Reverse transcription was performed with the iScript cDNA synthesis kit (Bio-Rad). Semiquantitative PCR was carried out in the linear range of amplification (determined independently for each primer set) and products were resolved on 1% agarose gels and stained with ethidium bromide. Quantitative real-time PCR was performed using a Roche Lightcycler with Sybr green detection (Invitrogen) and the ΔΔCt analysis method, using cytoplasmic polyA binding protein (PABP) mRNA for normalization. All real-time PCR primer sets were designed so the products would span multiple exons (except for HuR-NS which was in the 3′-UTR), and amplification of a single product of the correct size was confirmed by melting curve analysis and agarose gel electrophoresis. A list of real time primers used can be found in Supplementary Table S2.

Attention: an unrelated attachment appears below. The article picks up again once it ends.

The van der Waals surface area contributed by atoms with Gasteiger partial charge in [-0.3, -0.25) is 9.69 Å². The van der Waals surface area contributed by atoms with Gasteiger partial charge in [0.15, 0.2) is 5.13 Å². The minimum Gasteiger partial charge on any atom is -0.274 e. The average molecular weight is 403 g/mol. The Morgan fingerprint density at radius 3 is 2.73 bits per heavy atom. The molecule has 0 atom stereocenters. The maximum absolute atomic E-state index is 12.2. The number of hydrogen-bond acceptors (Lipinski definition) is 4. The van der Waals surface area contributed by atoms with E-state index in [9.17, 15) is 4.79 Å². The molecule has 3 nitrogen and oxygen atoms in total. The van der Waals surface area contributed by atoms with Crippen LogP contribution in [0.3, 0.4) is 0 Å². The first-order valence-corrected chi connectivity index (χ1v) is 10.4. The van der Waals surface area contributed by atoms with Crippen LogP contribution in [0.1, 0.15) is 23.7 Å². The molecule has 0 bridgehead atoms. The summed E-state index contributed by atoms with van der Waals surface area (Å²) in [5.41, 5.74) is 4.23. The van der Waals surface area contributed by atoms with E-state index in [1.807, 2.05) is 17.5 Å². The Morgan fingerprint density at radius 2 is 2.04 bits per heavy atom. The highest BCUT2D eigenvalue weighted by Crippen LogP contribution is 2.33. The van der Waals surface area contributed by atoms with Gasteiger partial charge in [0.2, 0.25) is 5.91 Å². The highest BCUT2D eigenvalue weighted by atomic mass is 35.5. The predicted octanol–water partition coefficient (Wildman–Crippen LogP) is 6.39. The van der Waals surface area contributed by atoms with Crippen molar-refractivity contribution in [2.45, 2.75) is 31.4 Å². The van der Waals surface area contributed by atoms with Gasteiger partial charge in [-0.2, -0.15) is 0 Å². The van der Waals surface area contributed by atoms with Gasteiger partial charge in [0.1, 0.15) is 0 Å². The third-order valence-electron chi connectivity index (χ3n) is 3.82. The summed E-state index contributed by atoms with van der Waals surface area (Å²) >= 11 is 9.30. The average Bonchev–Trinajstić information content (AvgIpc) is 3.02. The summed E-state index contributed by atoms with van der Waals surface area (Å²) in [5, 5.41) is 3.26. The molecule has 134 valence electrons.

Northern blot

Northern blot analysis was conducted as described (25). First, 15 µg of total RNA was separated on agarose gels containing 6% formaldehyde and transferred to charged nylon membranes (Millipore). Membranes were probed with PCR fragments corresponding to the HuR neuron-specific UTR, HuR ORF or B-actin ORF, all of which were labeled with [32P]CTP using the Prime-It II Random Primer Labeling Kit (Stratagene). 18 and 28S rRNA loading controls were detected by ethidium bromide staining. Hybridization products were detected by PhosphorImager and scanned using the Typhoon System (Molecular Dynamics).

Plasmid constructs